Farmers may appreciate the opportunity to try out new seeds for crop varieties that mature more quickly, are more disease resistant or better able to tolerate weeds, water-logging or poor soils. Providing new varieties is, however, very different from supplying emergency seeds. Rather than giving farmers enough seed for food production, new varieties should initially be grown on demonstration plots, and better-off farmers should be offered small quantities that they can test for themselves. If new seed types are appropriate to farmers’ needs, they will quickly become incorporated into local seed systems.

Pro-poor institutional arrangements

If the security situation is stable, some of the interventions suggested above are best implemented through existing institutions or through the creation of new institutional arrangements. For example, small packets of novel varieties or other agricultural inputs can be sold through existing market outlets and petty traders. However, attempts to establish more formalised seed multiplication and marketing systems are unlikely to succeed unless they are based on well-established seed markets, where there is an effective and continuous demand for seed of specific crops. Support to farmers’ cooperatives or producer organisations may allow farmers to market their produce more effectively, although where possible it is important to work with local traders who already have marketing experience, rather trying to replace them. Where appropriate, capacity-building interventions such as these can provide a more sustainable form of support to rural livelihoods.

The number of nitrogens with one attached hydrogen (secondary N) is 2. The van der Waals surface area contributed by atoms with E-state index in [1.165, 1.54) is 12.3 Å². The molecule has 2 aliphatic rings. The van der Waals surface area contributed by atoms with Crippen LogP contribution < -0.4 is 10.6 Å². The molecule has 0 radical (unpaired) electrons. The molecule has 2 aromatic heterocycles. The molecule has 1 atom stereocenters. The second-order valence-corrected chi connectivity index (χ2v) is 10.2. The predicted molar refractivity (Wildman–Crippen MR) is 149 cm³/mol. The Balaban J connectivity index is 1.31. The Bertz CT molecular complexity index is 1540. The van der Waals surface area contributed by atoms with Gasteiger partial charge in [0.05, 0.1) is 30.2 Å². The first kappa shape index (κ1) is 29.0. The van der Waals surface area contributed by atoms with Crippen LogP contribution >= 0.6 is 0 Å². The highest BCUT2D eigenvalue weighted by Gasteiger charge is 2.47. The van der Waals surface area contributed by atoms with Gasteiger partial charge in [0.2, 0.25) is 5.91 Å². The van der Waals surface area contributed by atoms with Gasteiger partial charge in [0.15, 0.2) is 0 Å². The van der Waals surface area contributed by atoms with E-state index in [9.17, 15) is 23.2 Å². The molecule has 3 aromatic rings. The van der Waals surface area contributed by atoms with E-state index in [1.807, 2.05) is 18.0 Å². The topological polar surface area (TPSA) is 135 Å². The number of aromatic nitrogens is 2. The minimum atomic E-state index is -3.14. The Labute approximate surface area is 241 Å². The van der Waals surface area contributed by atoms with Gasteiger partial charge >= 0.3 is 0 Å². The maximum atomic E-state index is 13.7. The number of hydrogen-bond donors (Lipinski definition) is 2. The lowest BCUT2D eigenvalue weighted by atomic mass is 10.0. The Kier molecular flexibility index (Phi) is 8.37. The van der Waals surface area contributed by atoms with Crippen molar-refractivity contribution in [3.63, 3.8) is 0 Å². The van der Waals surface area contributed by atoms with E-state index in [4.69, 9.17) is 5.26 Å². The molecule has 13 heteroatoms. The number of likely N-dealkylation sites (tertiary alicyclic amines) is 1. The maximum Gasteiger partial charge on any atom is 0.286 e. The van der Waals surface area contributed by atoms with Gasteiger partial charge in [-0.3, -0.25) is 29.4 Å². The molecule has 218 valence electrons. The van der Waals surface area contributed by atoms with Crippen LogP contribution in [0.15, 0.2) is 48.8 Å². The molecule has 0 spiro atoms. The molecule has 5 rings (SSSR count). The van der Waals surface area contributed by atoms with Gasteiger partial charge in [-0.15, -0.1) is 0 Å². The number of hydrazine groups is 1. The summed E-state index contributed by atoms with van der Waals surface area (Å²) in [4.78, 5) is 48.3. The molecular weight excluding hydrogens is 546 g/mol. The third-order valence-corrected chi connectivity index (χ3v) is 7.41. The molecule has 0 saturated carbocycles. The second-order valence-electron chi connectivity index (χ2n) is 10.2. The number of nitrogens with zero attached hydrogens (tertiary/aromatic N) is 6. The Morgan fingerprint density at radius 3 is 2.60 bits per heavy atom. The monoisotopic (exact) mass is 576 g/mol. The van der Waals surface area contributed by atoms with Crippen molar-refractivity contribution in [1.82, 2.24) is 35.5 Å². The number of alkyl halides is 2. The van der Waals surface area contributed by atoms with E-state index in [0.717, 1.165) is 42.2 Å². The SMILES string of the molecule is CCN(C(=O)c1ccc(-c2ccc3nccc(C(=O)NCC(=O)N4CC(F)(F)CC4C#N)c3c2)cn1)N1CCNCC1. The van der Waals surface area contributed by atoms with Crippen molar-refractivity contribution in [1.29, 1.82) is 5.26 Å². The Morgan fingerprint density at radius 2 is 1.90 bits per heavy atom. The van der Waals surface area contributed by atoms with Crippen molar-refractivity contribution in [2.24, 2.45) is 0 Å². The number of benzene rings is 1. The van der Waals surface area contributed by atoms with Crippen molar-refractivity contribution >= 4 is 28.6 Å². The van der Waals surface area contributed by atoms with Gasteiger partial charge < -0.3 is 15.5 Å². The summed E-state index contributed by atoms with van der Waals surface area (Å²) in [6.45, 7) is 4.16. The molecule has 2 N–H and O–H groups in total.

Opportunities and challenges

In extreme situations, seeds may be simply unavailable, and relief supplies may be necessary. But this is the exception, rather than the rule. Where agencies are buying seeds locally, seeds are clearly available, and a more appropriate form of assistance would be to help farmers to gain access to them.

For agencies to know when there is a need, and when alternative strategies might be more appropriate, assessment methods need to be improved. There is potential to build on existing networks of field-based systems, particularly where the methods used focus not only on issues of availability, but also on access, for example the Household Economy Approach developed by Save the Children. Monitoring systems must also be designed as an integral part of any intervention.